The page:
Leiden, Universiteitsbibliotheek Vossianus Lat. F. 96A Vossianus Lat. F. 96A Medicinal recipes

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Rolf H. Bremmer
Kees Dekker


156a. Leiden, Universiteitsbibliotheek

Vossianus Lat. F. 96A

Medicinal recipes

[Ker -, Gneuss -]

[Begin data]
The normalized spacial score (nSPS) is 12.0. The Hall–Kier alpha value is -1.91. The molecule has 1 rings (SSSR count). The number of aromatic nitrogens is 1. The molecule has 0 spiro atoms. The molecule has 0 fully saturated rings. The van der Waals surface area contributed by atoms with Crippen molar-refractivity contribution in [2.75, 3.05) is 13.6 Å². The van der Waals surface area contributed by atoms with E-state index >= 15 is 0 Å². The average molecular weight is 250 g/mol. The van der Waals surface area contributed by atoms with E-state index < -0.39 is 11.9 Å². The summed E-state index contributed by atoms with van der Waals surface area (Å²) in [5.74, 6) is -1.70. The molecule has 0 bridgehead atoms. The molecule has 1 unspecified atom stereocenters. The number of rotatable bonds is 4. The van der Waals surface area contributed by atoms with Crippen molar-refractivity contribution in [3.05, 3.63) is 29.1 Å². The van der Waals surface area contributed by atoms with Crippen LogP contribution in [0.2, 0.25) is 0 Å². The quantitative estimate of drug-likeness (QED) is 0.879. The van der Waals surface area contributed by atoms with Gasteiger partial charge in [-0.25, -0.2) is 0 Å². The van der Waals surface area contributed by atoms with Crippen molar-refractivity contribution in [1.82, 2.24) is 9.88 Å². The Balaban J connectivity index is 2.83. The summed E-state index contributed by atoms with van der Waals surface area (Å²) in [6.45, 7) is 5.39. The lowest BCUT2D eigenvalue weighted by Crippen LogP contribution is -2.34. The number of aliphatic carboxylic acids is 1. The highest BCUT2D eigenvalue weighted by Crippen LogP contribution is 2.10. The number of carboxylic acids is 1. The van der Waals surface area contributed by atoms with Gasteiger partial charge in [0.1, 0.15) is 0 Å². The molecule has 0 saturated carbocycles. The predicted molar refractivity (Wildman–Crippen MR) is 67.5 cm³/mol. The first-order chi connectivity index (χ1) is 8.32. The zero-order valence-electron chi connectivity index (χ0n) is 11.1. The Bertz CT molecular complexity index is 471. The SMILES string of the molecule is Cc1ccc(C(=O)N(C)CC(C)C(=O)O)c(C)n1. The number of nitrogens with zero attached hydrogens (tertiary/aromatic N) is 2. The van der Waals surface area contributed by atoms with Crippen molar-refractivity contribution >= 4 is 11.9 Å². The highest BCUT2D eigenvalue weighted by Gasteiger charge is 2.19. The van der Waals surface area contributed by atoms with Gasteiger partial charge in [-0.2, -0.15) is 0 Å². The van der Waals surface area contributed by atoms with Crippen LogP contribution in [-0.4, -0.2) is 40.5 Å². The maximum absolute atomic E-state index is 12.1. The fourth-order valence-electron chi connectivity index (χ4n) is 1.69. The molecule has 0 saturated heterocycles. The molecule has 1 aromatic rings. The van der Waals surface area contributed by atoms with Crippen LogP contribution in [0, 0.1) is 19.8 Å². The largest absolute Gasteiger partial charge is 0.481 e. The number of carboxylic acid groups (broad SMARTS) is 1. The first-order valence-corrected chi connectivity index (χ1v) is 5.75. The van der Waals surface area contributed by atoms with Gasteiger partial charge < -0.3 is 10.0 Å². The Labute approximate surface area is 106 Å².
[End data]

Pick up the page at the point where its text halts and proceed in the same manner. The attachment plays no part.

HISTORY: A loose fragment containing medicinal recipes, diets, and the Egyptian days. It was discovered in the 1890s by the Leiden librarian S. de Vries in MS Vossius Lat. F. 96, a combined manuscript consisting of three separate sections of historical texts, two of which originate from Fleury, the third from France, unspecified (de Meyier 1973: 210-14). This may suggest a Fleury provenance for the fragment too (Mostert 1989: 96). In 1908 the fragment was given its separate shelf mark (de Meyier 1973: 215). It has been dated by Fleuriot (1964: 18) to the late Sc, and by Schlutter (1910: 239) to the 9c; it contains some seventy integral Breton words, regarded by Fleuriot as the oldest preserved specimen of the Breton language. Stokes (1896), the first to publish the contents of the leaves, designated it as a "Celtic leechbook." Though the script is insular, the ancient Breton glosses have led Fleuriot ( 1964: 18) to suggest that the fragment originates from Landevennec in Brittany. Stuart (1979: 239-41) notes parallel texts of the "Dies egyptiaci" in manuscripts from Amiens and Laon, both of which are related to the Leiden fragment. Apart from the Celtic glosses-one of which is Irish, the rest Breton-the fragment contains OE: one gloss and one word in the text. This manuscript was not included or even mentioned by Ker, presumably because he doubted that it contained genuine evidence of Anglo-Saxon (cf. Lambert 1986: 318).

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